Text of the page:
How to duplicate (clone) a TextField?
You can't do it natively in AS3. But you can do some magic instead – clone all (excluding read-only) properties of another TextField.

var description:XML = describeType(referenceTextField);

for each (var item:XML in description.accessor)  
    // clone passed textfield properties that are not read only  
    if (item.@access != "readonly") targetTextField[item.@name] = referenceTextField[item.@name];  

targetTextField.defaultTextFormat = referenceTextField.getTextFormat();  

TextFormat of the referenceTextField won't be cloned with the loop above as it's not accessible via getter/setter/public methods. You have to clone it manually and this is what the last line does. It's very handy when you want to change the default kerning (letterSpacing) in Flash IDE and you want it to be preserved in your cloned text field.

I wrote a FixedTextField class that does that (plus fixes a couple of other TextField problems) – download zipped demo including the class.

01:00 PM | | 0 Comments | Tags: , , , , ,
March 12, 09

Managing Flash (and Adobe CSx) file versions without changing the extension

When Flash CS4 came out we got yet another FLA file format. All sweet, it has the same legendary FLA file extension but now it can only be opened with Flash CS4 IDE. What's wrong with it? Imagine the following scenario: if you bought Flash CS4 (or decided to use trial version) and played about with your CS3 files there, you could accidentally save over them with CS4. When the trial expires, you're no longer able to access your files (well, you could revert them if you keep everything under version control but you'd still lose your changes). Or you might just have downloaded some cool source FLA files from a Flash blogger and doh! – they won't open with your CS3 although they are not using CS4 features at all (I had that problem with BIT-101's FiTC source files before having CS4).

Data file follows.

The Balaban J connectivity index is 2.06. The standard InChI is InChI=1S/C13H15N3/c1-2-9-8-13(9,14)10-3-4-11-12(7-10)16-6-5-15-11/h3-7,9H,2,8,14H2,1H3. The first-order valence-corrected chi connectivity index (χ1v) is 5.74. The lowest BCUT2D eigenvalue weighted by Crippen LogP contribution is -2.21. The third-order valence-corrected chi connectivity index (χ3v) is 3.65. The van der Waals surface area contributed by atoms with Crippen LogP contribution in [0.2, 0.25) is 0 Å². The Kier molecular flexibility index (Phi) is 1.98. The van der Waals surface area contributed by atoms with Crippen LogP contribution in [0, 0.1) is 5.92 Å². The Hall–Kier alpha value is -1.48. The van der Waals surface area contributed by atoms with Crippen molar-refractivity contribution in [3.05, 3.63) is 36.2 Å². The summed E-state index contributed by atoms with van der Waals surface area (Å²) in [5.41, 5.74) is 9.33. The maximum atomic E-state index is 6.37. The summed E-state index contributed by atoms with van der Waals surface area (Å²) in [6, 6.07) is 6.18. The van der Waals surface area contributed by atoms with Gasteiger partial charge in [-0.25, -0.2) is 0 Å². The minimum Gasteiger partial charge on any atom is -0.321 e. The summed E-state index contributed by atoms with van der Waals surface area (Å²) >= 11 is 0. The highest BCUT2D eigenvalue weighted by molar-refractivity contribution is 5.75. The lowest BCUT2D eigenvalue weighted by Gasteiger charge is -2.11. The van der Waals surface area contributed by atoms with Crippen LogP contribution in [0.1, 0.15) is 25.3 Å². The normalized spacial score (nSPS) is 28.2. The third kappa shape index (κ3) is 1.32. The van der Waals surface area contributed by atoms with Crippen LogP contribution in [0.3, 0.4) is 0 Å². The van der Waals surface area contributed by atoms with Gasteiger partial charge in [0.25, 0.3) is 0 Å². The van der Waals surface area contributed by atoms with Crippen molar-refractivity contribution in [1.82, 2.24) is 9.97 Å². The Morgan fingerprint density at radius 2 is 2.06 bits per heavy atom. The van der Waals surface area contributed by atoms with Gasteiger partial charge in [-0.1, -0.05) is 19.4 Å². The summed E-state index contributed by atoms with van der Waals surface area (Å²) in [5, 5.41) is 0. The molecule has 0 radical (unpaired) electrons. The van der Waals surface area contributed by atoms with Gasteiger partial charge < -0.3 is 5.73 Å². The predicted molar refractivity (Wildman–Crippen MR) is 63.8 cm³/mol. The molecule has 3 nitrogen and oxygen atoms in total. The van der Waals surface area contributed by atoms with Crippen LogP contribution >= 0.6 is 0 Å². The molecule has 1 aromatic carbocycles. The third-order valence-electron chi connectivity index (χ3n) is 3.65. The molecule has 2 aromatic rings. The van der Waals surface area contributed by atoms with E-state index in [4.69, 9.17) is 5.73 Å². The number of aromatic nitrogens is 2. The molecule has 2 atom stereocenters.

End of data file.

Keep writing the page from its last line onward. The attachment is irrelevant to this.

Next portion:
The easiest fix was found by Senocular, let me quote Trevor:

All this takes is 3 additional key strokes for the first time you save a source file. No Fireworks engineering effort is required, it works for all versions of Fireworks, and Fireworks source files can continue to be easily recognized by other applications – and even, for that matter, humans. Using a .fw.png extension clearly indicates (to developers) that the PNG file is a Fireworks source file.

So next time you save the file, please do append 4 extra characters after the filename and before the actual file extension, e.g., if you save from Flash CS4 use filename.cs4.fla – in fact, you could apply this rule to all (almost) Adobe CS products, i.e., when saving from Photoshop, use filename.cs3.psd, etc.

I hope that this naming convention will get somehow included in Adobe CS5 (so opening the .cs4.fla file and re-saving it will still at least auto-rename it to .cs5.fla), so everybody will be able to easily distinguish between different file versions coming from the same named app.

The published SWF will follow the same convention: filename.cs4.swf and I think that makes sense as well, it may give you a clue what version of Flash Player the build is targeted for (unless you change the Publish Settings).

11:45 PM | | 0 Comments | Tags: , ,